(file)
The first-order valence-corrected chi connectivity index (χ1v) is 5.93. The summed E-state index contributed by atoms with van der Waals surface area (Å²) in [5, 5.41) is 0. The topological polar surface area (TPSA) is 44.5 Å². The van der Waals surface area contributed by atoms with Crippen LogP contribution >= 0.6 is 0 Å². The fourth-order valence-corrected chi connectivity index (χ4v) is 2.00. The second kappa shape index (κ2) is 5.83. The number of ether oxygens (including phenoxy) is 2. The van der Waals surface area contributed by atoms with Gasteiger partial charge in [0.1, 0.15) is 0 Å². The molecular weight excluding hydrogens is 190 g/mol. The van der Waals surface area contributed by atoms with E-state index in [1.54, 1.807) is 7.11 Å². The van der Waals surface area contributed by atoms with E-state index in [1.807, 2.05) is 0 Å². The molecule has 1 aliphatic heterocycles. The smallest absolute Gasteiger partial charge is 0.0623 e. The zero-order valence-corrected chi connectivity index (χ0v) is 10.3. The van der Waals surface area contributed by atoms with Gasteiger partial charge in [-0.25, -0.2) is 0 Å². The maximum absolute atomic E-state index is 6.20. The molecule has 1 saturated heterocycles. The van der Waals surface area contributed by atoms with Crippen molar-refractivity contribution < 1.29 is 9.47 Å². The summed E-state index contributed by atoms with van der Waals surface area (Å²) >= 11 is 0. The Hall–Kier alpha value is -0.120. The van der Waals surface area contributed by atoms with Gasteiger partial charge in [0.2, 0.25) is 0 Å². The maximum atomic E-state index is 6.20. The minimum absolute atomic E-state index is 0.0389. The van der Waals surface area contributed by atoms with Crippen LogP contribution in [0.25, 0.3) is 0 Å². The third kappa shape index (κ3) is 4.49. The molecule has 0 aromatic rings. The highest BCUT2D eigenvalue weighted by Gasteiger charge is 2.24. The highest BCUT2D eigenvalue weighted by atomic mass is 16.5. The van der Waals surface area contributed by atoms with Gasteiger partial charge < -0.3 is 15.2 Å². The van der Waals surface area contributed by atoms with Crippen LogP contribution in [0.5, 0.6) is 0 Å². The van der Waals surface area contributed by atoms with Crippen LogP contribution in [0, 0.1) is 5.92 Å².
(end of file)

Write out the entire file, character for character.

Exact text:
The first-order valence-corrected chi connectivity index (χ1v) is 5.93. The summed E-state index contributed by atoms with van der Waals surface area (Å²) in [5, 5.41) is 0. The topological polar surface area (TPSA) is 44.5 Å². The van der Waals surface area contributed by atoms with Crippen LogP contribution >= 0.6 is 0 Å². The fourth-order valence-corrected chi connectivity index (χ4v) is 2.00. The second kappa shape index (κ2) is 5.83. The number of ether oxygens (including phenoxy) is 2. The van der Waals surface area contributed by atoms with Gasteiger partial charge in [0.1, 0.15) is 0 Å². The molecular weight excluding hydrogens is 190 g/mol. The van der Waals surface area contributed by atoms with E-state index in [1.54, 1.807) is 7.11 Å². The van der Waals surface area contributed by atoms with E-state index in [1.807, 2.05) is 0 Å². The molecule has 1 aliphatic heterocycles. The smallest absolute Gasteiger partial charge is 0.0623 e. The zero-order valence-corrected chi connectivity index (χ0v) is 10.3. The van der Waals surface area contributed by atoms with Gasteiger partial charge in [-0.25, -0.2) is 0 Å². The maximum absolute atomic E-state index is 6.20. The molecule has 1 saturated heterocycles. The van der Waals surface area contributed by atoms with Crippen molar-refractivity contribution < 1.29 is 9.47 Å². The summed E-state index contributed by atoms with van der Waals surface area (Å²) >= 11 is 0. The Hall–Kier alpha value is -0.120. The van der Waals surface area contributed by atoms with Gasteiger partial charge in [0.2, 0.25) is 0 Å². The maximum atomic E-state index is 6.20. The minimum absolute atomic E-state index is 0.0389. The van der Waals surface area contributed by atoms with Crippen LogP contribution in [0.25, 0.3) is 0 Å². The third kappa shape index (κ3) is 4.49. The molecule has 0 aromatic rings. The highest BCUT2D eigenvalue weighted by Gasteiger charge is 2.24. The highest BCUT2D eigenvalue weighted by atomic mass is 16.5. The van der Waals surface area contributed by atoms with Gasteiger partial charge < -0.3 is 15.2 Å². The van der Waals surface area contributed by atoms with Crippen LogP contribution in [0.5, 0.6) is 0 Å². The van der Waals surface area contributed by atoms with Crippen LogP contribution in [0, 0.1) is 5.92 Å².